Therefore, planning must be directed at preserving or creating green structures on par with planning for buildings, residents, offices and factories. Absolutely essential is the control of land by the city or the regional government, either through ownership or through regulation. Spontaneous, profit based development will set aside far too little greenery. Only by vigorous town planning is it possible to have a chance to achieve this.
Chair Large Urban Parks
World Urban Parks
Welcome to the online discussion seeking feedback on the Zero Draft of the Habitat III Outcome document, taking place in advance of and throughout the informal intergovernmental meetings in New York this week.
I’m delighted to be moderating this third and final round of the discussion and looking forward to hearing from you. In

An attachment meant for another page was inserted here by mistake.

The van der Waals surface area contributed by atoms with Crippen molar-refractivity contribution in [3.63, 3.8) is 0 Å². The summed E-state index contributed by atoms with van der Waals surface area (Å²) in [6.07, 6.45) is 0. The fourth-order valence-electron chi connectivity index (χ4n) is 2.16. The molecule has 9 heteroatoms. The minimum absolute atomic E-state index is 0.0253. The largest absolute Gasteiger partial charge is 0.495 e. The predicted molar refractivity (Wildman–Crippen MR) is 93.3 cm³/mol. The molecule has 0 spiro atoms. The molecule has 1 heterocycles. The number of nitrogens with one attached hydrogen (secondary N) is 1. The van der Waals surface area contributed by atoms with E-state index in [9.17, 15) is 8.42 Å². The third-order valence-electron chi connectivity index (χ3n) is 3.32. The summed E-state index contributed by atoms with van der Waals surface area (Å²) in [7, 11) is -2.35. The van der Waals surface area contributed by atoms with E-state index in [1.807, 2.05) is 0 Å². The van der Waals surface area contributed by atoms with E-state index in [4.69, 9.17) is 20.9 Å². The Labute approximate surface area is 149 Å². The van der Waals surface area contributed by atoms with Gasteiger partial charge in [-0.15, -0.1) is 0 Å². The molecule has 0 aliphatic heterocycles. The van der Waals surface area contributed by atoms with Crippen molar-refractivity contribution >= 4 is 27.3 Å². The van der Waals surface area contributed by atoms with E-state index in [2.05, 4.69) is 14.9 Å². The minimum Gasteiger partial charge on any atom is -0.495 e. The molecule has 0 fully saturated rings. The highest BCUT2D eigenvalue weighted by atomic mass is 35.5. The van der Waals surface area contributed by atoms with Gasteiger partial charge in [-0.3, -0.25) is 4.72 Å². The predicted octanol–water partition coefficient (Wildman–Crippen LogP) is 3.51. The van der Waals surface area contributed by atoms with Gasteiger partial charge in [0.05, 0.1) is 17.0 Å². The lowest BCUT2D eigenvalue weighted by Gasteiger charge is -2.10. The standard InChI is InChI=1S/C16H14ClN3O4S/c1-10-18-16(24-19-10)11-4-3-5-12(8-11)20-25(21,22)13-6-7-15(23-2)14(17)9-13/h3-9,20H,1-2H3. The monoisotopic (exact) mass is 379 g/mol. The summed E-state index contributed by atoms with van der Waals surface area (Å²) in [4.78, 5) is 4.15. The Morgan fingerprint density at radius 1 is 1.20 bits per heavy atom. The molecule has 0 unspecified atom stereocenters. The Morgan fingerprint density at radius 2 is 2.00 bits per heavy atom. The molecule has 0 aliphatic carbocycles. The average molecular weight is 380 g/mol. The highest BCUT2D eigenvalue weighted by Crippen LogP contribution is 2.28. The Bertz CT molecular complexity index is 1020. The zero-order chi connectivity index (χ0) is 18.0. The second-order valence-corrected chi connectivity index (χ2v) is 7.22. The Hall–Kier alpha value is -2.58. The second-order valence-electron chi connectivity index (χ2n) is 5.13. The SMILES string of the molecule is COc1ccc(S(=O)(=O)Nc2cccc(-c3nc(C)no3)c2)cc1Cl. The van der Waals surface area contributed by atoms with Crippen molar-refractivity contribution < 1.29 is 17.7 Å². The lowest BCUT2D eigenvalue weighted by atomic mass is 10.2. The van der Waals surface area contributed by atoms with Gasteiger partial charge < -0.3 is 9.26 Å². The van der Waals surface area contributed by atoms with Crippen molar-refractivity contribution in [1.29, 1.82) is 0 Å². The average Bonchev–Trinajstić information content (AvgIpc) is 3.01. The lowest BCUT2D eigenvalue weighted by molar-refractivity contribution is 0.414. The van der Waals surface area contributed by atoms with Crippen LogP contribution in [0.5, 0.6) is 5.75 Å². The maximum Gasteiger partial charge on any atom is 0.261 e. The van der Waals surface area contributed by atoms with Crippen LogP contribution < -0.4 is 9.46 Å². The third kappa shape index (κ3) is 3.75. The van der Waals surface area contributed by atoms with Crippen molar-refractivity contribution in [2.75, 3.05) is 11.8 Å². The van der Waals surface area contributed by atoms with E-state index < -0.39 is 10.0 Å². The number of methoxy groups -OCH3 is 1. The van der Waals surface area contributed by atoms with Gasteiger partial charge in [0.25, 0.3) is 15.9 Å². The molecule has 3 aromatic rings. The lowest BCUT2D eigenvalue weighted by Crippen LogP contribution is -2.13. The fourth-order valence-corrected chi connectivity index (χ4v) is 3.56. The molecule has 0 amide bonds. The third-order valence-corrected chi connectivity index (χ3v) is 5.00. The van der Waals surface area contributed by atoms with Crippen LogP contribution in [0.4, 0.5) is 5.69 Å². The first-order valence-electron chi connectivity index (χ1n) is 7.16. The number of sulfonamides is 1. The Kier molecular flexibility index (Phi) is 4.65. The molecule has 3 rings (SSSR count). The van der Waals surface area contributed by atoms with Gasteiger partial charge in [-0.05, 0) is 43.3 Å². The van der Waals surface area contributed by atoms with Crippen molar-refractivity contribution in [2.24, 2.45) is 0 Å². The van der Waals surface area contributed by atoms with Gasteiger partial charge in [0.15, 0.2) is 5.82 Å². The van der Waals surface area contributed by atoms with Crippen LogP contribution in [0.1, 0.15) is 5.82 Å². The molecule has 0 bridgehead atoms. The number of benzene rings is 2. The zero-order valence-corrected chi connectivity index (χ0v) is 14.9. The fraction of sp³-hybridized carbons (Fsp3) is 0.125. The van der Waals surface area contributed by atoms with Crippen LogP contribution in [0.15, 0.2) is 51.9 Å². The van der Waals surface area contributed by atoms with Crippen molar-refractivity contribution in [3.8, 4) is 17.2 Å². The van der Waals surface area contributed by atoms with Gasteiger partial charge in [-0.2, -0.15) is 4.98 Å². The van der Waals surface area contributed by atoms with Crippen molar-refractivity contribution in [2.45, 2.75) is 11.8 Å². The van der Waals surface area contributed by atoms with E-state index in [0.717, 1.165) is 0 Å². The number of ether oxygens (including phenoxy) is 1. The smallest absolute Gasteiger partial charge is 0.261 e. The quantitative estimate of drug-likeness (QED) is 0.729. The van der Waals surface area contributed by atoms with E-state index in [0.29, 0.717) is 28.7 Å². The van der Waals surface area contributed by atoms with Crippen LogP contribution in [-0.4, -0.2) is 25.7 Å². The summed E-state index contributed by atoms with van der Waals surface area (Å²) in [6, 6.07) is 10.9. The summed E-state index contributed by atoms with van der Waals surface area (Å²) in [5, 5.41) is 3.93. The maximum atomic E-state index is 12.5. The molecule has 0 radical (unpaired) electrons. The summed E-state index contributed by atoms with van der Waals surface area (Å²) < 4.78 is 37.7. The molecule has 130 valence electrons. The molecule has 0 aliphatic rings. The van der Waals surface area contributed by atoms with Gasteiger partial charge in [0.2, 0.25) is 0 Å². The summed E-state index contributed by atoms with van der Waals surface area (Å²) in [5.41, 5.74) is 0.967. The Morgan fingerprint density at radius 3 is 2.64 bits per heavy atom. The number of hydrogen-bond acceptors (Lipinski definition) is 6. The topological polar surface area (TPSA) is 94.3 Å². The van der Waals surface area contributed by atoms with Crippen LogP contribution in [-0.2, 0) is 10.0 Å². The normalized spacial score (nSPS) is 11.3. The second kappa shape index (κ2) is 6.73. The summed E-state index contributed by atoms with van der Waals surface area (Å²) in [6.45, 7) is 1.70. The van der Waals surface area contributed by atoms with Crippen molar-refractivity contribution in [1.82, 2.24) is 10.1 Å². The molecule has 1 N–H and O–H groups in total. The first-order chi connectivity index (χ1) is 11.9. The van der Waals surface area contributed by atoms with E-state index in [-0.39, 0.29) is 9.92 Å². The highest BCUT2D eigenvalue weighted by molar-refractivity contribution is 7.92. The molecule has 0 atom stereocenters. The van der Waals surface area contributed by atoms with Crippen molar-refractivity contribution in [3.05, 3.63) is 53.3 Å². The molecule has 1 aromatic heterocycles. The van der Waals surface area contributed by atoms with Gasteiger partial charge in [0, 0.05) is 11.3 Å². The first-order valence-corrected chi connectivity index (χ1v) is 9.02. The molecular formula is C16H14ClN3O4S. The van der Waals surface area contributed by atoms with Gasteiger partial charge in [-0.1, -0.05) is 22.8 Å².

particular, I’m interested in sub topic 1: Building the urban governance stucture: establishing a supportive framework, and sub topic 2: planning and managing urban spatial development; please share your ideas, examples and suggestions of good practices and policies around theset two topics.
Your comments are most appreciated, especially now as the the revised version of the zero draft has been completed and shared to the public in June 18, 2016. Your expertise and experiences in making the NUA alive will be very informative to member-states as they come close to the Preparatory Committee Meeting 3 in Surabaya, Indonesia and the Habitat III Conference in Quito, Ecuador.
I hope we will have a productive discussion in the next two weeks. Cheers!
Practical Action Submission on Revised Zero Draft
Practical Action is an international NGO that has worked on issues affecting the urban poor over the last 20 years in many cities and human settlements across Africa, Asia and Latin America. We strive to achieve technology justice and find ways in which technology can challenge poverty – with a particular focus in the last few years around access to basic services: water, sanitation and waste management; and to issues of urban governance and resilience.